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Democratic Radio: Honor our Past, Present, and Future on the Fourth of July PDF Print E-mail
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Written by Assembly Democrats   
Thursday, 04 July 2019 08:46

4th-cedarburgMADISON, WI - This week, State Representative Dianne Hesselbein (D-Middleton) talks about Independence Day, as Wisconsinites come together with friends and family to celebrate at parades, barbeques, and festivals.

Audio File of Radio Address

dianne-hesselbeinHello, this is State Representative Dianne Hesselbein with this week’s Democratic Radio Address.

Every year on the fourth of July families and friends gather to commemorate one of the most important days in our nation’s history. On July 4, 1776, the Continental Congress approved the final wording of the Declaration of Independence.

The document wasn’t signed until August, however, the date July 4, 1776 was the date on the original printed copies of the Declaration that were circulated throughout our new nation. The significance of the date was accentuated by the death of John Adams and Thomas Jefferson on the same day on July 4, 1826. It wasn’t until 1870 that Congress first declared the fourth of July a national holiday.

We owe the ability to celebrate this day to our founding fathers who had enough courage and tenacity to stand up and boldly declare: "We hold these truths to be self-evident, that all men are created equal, that they are endowed by their Creator with certain unalienable Rights, that among these are Life, Liberty and the pursuit of Happiness.”

Even though we live in a world vastly different from the world of our founding fathers, the truths they set down in the Declaration of Independence are still a reminder of how far we’ve come.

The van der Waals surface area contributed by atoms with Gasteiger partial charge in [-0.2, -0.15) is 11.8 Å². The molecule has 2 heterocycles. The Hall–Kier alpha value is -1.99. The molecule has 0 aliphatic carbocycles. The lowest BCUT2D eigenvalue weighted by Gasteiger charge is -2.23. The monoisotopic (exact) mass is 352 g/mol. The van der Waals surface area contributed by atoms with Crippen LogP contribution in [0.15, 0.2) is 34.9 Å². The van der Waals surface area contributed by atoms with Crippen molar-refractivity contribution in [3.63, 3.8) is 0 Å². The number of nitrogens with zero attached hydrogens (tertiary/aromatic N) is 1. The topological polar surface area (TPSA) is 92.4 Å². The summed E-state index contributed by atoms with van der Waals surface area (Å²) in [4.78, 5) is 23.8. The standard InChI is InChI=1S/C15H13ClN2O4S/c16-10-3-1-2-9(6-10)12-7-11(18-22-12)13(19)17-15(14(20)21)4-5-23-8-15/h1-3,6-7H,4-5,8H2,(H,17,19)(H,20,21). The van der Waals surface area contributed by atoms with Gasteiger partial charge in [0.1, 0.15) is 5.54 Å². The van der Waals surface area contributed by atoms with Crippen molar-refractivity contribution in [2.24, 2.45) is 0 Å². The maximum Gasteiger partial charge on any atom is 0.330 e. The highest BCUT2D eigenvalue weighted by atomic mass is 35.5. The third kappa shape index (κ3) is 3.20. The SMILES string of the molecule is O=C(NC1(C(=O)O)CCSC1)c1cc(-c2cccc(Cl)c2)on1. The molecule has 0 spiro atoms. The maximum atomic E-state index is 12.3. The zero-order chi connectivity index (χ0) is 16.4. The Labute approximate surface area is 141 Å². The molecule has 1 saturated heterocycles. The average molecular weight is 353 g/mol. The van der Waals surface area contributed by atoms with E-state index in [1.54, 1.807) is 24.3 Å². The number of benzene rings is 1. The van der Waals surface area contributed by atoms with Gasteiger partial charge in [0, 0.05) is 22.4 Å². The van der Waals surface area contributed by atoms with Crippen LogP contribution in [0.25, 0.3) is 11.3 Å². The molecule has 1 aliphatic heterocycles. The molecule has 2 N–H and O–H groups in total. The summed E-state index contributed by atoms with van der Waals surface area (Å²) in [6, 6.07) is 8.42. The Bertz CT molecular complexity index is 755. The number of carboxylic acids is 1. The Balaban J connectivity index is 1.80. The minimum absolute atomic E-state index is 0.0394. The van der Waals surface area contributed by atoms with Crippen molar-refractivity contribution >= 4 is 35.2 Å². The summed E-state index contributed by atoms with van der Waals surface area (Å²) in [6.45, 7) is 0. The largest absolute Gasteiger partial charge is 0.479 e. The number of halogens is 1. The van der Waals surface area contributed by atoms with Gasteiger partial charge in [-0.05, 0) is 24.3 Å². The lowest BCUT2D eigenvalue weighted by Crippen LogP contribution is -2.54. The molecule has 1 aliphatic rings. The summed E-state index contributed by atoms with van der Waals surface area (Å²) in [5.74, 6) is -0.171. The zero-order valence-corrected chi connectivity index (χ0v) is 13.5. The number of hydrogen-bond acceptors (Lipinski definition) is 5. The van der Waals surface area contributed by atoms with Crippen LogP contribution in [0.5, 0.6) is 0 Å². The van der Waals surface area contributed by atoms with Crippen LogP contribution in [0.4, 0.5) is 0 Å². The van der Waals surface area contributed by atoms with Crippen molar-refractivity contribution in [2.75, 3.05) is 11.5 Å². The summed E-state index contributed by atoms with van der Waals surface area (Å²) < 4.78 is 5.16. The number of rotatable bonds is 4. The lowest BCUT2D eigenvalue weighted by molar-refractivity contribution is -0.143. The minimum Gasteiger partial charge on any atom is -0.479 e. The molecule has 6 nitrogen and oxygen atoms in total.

To put this holiday in perspective, we have to recognize some important truths of today.

Our freedoms are dependent on the men and women in uniform. They, and their families, ensure that our country is safe, by fighting for our principles.

Furthermore, our country must continue to strive for a more perfect union. It is that pursuit of a better future that guided our founders. Our work must continue until every person in our country is able to gain the same opportunities, enjoy the same freedoms, and is treated equally under the law.

We are at a pivotal moment in our history – with challenges previously unseen. Upholding freedom means respecting people from across the globe, especially those seeking to flee oppression in their own country for the promise of America.

This Independence Day, Wisconsinites will come together with friends and family to celebrate at parades, barbeques, and festivals.

But during this time, take a moment to remember our past, recognize our challenges in the present, and work toward a better future.

Thank you.

 
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